Return to Old ESA Rules Expected to Delay Approvals
Rescinding modifications made to the Endangered Species Act (ESA) at the end of last year, the Obama Administration has reinstituted a 1986 rule requiring federal agencies to consult with the Fish and Wildlife Service or the National Oceanic and Atmospheric Administration before moving forward on projects that may affect endangered species.
The move represents a return to more government bureaucracy in the approval process, but adds no protection for threatened and endangered species, said NAHB.
In 2005, the U.S. Government Accountability Office found that the ESA consultation process was so ineffective that the agencies missed up to 40% of their deadlines, delaying some projects for two years or more.
In December, NAHB hailed the Bush Administration’s decision to limit the scope of the consultation process and to eliminate it entirely in more routine cases.
That policy change was implemented after a 60-day review period for private landowners, environmental advocacy groups and others and the subsequent opportunity for public comments. However, no public input was provided in the decision to revert to the old consultation requirements.
“This action is regrettable,” said NAHB Chairman Joe Robson. “The Administration is rushing to revoke a legally issued federal rule without public notice and comment.” An unpopular and obscure provision added to the recent omnibus appropriations bill allowed the ESA regulation to be changed in this manner, he noted.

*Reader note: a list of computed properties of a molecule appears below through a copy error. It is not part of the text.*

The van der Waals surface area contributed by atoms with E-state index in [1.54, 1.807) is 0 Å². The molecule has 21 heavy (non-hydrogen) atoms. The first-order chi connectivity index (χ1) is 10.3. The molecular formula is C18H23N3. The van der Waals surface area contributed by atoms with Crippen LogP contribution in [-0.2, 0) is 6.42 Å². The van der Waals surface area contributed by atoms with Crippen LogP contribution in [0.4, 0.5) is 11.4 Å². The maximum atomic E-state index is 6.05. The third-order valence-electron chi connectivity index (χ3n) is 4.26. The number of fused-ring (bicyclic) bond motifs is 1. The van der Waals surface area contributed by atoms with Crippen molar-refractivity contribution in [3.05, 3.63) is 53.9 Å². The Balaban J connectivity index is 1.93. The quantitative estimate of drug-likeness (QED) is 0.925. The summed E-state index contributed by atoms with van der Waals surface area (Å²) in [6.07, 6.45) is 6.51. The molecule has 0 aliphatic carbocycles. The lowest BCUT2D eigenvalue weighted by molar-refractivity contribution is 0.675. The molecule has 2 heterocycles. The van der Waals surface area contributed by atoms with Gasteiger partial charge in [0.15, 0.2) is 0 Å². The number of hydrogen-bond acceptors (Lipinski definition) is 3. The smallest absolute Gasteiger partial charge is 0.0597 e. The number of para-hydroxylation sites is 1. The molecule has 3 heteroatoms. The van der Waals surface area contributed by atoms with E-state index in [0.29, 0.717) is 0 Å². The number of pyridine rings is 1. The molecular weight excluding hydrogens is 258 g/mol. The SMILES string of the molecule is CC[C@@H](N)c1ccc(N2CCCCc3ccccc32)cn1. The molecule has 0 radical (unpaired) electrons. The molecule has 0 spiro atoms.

“The appropriate way to make significant changes to a federal regulation is to allow for notice and comment," he said. "Instead, the secretaries of Commerce and Interior were given the authority to unilaterally change the law. That's hardly an argument for consensus or transparency."
On the positive side, Robson said, the Administration did not address whether the ESA should take into account the effects of global climate change when determining “critical habitat” for endangered species.
A number of environmental advocates would like to see the ESA used to regulate the emission of green house gases. Activists, for instance, have lobbied for development and transportation emission restrictions in Southern California to help protect the far-away Arctic habitat of polar bears.
NAHB has long contended that the ESA was never intended to be a vehicle to address global warming.
“The changes to the Endangered Species Act consultation regulations made by the Bush Administration made headlines because they occurred toward the end of the President’s second term — but not all those changes were controversial,” Robson said.
“In fact, many were consistent with findings presented by the General Accountability Office to Congress on the challenges federal agencies face in administering this cumbersome regulatory program, on the extensive permitting delays it imposes upon the regulated community and — worst of all — on the inadequate job it is doing in protecting species. Now, we’re back to square one.”
For more information, e-mail Calli Schmidt at NAHB, or call her at 800-368-5242 x8132.